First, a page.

Made In America: Legendarily Accurate Competition Classic
By Mike Cumpston
SIG’s original military Model 210 was introduced in 1949 and shipped with a 50-meter test target with a 5-shot, sub-2″ group, establishing a reputation for stellar accuracy. Variations served the Swiss military until the early 21st Century and created a solid niche market among civilian shooters and collectors.
The current made-in-USA version, the P210 Target arrived on dealer shelves late last year. It features excellent target sights and walnut sport grips reminiscent of the old S&W “Coke bottle” stocks. The fine-line 25 LPI checkering on the frontstrap and triggerguard contribute to the solid purchase afforded by the grips and add to the classy appearance of the pistol. In short, The American P210 Target melds Swiss design with the improved ergonomic features preferred by modern shooters.
Mike’s 1911 GALCO holster fits the P210 Target like a glove. Basic 9mm practice ball
ammo is plentiful at bargain basement prices and fully vetted premium defensive rounds
from the major manufacturers are widely available.
This 25-yard group — shot offhand using both hands — shows the intrinsic potential
of the SIG P210 Target.
Tweaking The Template
Western-inspired changes found on the P210 Target began in 2010 with replacing the heel release with a frame-mounted magazine button and a heavier frame with the German-made Legend series. This incorporated a safety lever that wouldn’t score the frame and a beavertail to eliminate blood-letting from a hammer bite.
An important development in the late-Legend period was moving the thumb safety from grip-front to the much more accessible 1911-like over-grip location. The two 8-round magazines included with the P210 Target are marked “Made In Italy” and also fit the German-made Legend pistols. The P210 Target mags have base pads of additional length to match the sport/target grips.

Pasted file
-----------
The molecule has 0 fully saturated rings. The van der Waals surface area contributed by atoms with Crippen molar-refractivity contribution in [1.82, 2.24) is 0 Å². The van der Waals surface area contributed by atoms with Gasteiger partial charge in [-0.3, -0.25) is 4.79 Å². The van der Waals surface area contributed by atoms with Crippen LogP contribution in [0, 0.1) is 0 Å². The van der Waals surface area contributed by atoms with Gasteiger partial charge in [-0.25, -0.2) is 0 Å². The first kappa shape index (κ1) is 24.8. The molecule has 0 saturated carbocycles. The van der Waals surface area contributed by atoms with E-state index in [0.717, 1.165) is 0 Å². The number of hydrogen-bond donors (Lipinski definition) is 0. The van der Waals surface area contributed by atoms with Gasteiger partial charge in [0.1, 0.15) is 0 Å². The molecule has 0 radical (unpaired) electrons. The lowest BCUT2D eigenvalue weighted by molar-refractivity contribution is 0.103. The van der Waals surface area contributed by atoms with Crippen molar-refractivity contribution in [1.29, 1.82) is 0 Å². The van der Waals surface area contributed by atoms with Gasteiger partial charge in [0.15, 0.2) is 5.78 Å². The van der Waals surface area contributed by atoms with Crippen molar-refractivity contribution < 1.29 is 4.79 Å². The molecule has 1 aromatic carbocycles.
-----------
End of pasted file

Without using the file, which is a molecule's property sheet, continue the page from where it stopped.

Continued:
The American P210 Target is effectively the same size as my Les Baer 1911 TR Special and within a few ounces of it in terms of weight. It has the same 5″ barrel, but overall length from beavertail to muzzle is 1/4″ less. Overall height from the top of rear sight to bottom of grip is the same 6″ as the Baer with a bump-pad magazine installed.
The grips on the P210 Target are wider than those of the Baer and the slide marginally so — though my 1911-blocked Galco belt holster fits it like a glove and conceals it very well with a light cover garment.
In place of the internal matching lugs of the original 210, the raised chamber interfaces with the slide port — a change that’s every bit as precise, yet one that permits more economical production.
After several hundred rounds and some holster carry, the finish on the slide, barrel and frame — in contrast to my experience with the 210 Legend — shows no wear, “high spots” or any other sign the pistol has been fired. The current version of its SIG Nitron finish is via Particle Vapor Deposition (PVD) laid over stainless steel. It’s a high-tech process claiming near-miraculous properties I have not yet been able to disprove.
Here are 2″ 25-yard groups with a pair of state-of-the-art loads. Both are
the better of two groups hand-held over a sandbag.
The SIG P226 X5 is yet another German-made hi-cap competition pistol.
My 25-yard bench shooting was done over a sandbag with a billfold for a butt rest. This imposes certain shooter-specific limitations on overall results. Groups resembled the results I had gotten with the German SIGs — a P226 X5 and a 210 Legend. Five-shot strings comfortably under 2″ were the expectation and I am unable to pronounce any of these pistols “Most Accurate.”